Before algebra was invented, mathematicians in the early times represent mathematical expressions, equations, and proofs geometrically and verbally. In this post, we do the same: we explore a geometric representation of multiplication of fractions. I am not sure though if this strategy was used before.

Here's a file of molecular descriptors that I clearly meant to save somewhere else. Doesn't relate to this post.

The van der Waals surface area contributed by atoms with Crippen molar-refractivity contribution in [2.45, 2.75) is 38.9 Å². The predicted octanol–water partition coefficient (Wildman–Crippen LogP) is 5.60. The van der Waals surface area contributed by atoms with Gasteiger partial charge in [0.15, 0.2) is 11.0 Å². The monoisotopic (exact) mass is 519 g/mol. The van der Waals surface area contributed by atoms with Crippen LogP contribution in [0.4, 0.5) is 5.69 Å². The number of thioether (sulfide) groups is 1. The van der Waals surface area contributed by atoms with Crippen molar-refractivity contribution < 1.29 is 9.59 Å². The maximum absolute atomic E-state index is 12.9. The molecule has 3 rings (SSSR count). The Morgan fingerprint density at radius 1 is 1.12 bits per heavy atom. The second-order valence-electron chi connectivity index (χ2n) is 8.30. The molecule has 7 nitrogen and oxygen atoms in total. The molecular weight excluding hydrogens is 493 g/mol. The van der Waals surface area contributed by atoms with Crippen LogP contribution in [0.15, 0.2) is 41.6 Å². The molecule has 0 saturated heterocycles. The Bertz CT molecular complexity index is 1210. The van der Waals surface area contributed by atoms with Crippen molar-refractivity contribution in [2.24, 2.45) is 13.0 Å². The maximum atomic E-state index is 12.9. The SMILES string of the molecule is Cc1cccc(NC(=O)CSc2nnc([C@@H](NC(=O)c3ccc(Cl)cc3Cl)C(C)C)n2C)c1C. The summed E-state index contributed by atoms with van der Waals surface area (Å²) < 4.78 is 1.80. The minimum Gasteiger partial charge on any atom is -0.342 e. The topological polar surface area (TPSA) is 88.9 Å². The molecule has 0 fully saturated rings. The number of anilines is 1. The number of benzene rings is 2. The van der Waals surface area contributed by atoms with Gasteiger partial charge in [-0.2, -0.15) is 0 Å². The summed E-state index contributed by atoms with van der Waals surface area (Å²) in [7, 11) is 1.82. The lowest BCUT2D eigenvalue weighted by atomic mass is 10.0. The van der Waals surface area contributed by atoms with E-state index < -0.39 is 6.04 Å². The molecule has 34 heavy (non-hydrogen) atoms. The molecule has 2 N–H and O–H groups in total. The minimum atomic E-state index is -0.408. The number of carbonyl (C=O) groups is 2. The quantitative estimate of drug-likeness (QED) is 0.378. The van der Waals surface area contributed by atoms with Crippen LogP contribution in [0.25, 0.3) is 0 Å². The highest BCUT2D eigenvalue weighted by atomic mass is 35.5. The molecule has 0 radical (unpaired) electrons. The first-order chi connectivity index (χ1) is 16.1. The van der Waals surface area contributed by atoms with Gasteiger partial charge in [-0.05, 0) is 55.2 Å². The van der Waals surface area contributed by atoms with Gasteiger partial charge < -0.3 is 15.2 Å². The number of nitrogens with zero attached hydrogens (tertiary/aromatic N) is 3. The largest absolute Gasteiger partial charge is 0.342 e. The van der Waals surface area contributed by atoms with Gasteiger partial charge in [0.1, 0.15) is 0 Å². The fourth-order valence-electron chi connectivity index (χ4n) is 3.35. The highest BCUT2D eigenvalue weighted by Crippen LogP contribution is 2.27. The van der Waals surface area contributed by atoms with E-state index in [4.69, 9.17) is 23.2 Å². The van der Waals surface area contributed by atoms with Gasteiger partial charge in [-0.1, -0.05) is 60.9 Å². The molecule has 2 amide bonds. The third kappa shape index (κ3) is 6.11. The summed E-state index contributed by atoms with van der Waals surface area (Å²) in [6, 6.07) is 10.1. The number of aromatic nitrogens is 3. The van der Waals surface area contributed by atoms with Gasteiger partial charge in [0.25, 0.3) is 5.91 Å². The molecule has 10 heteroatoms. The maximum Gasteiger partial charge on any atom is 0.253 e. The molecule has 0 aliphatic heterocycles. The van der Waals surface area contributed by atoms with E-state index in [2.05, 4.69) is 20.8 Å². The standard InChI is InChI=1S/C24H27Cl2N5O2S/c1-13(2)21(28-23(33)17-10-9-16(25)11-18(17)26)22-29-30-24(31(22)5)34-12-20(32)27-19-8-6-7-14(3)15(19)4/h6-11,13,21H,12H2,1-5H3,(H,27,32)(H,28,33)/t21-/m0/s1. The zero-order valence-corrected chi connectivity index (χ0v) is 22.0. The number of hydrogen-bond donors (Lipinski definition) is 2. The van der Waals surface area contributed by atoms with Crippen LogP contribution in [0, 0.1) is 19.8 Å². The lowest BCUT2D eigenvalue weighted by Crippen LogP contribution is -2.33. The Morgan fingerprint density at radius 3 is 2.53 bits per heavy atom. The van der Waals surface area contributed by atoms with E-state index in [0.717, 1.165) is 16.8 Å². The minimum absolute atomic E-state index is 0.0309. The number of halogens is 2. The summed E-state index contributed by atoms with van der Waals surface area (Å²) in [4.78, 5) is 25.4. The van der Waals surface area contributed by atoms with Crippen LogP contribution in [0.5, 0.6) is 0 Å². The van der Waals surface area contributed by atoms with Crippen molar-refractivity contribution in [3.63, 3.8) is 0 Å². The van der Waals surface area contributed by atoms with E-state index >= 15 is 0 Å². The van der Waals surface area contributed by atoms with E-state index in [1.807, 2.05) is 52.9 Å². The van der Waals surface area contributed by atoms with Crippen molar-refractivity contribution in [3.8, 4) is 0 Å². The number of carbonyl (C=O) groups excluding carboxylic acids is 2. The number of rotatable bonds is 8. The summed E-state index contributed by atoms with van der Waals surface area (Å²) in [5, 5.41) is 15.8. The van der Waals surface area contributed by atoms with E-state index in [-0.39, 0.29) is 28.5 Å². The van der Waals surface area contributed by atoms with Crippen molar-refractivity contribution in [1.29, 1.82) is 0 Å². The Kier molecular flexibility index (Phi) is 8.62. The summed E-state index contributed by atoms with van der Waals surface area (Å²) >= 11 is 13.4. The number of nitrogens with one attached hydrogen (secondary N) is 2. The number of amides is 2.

We have discussed that the area of a rectangle is the product of its base and its height. A rectangle with base 5 units and height 3 units has area 15 square units.
This method can be extended to fractions. For example, how do we represent the multiplication of and ? » Read more